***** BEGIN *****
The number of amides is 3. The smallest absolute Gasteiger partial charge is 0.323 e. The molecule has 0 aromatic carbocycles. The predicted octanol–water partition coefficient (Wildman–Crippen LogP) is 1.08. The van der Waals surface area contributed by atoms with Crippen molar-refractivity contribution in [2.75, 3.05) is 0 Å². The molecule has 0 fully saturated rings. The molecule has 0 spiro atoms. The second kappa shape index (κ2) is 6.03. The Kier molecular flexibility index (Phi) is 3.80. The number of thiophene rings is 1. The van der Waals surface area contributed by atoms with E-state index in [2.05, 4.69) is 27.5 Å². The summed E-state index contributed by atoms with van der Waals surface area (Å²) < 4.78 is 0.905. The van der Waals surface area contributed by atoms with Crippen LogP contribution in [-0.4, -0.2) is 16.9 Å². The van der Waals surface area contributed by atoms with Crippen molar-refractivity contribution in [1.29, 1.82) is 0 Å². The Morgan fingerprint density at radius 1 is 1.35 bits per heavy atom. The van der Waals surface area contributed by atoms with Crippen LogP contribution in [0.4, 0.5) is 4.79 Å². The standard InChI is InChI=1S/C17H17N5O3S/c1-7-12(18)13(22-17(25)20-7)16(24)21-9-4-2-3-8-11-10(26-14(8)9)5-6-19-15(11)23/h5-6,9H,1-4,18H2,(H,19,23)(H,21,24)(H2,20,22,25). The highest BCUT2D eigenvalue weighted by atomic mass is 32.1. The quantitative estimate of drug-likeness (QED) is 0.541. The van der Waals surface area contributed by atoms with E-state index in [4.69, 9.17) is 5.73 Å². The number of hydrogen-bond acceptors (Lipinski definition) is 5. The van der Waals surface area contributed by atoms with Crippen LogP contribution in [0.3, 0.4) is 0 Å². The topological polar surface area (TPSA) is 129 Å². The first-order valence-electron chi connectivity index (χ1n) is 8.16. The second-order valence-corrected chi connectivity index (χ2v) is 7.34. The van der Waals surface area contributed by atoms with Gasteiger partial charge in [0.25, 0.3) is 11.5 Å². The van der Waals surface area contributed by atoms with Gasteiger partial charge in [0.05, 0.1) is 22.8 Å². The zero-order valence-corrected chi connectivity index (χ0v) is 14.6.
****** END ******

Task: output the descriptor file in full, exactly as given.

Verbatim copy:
The number of amides is 3. The smallest absolute Gasteiger partial charge is 0.323 e. The molecule has 0 aromatic carbocycles. The predicted octanol–water partition coefficient (Wildman–Crippen LogP) is 1.08. The van der Waals surface area contributed by atoms with Crippen molar-refractivity contribution in [2.75, 3.05) is 0 Å². The molecule has 0 fully saturated rings. The molecule has 0 spiro atoms. The second kappa shape index (κ2) is 6.03. The Kier molecular flexibility index (Phi) is 3.80. The number of thiophene rings is 1. The van der Waals surface area contributed by atoms with E-state index in [2.05, 4.69) is 27.5 Å². The summed E-state index contributed by atoms with van der Waals surface area (Å²) < 4.78 is 0.905. The van der Waals surface area contributed by atoms with Crippen LogP contribution in [-0.4, -0.2) is 16.9 Å². The van der Waals surface area contributed by atoms with Crippen molar-refractivity contribution in [1.29, 1.82) is 0 Å². The Morgan fingerprint density at radius 1 is 1.35 bits per heavy atom. The van der Waals surface area contributed by atoms with Crippen LogP contribution in [0.4, 0.5) is 4.79 Å². The standard InChI is InChI=1S/C17H17N5O3S/c1-7-12(18)13(22-17(25)20-7)16(24)21-9-4-2-3-8-11-10(26-14(8)9)5-6-19-15(11)23/h5-6,9H,1-4,18H2,(H,19,23)(H,21,24)(H2,20,22,25). The highest BCUT2D eigenvalue weighted by atomic mass is 32.1. The quantitative estimate of drug-likeness (QED) is 0.541. The van der Waals surface area contributed by atoms with E-state index in [4.69, 9.17) is 5.73 Å². The number of hydrogen-bond acceptors (Lipinski definition) is 5. The van der Waals surface area contributed by atoms with Crippen LogP contribution in [0.3, 0.4) is 0 Å². The topological polar surface area (TPSA) is 129 Å². The first-order valence-electron chi connectivity index (χ1n) is 8.16. The second-order valence-corrected chi connectivity index (χ2v) is 7.34. The van der Waals surface area contributed by atoms with Gasteiger partial charge in [0.25, 0.3) is 11.5 Å². The van der Waals surface area contributed by atoms with Gasteiger partial charge in [0.05, 0.1) is 22.8 Å². The zero-order valence-corrected chi connectivity index (χ0v) is 14.6.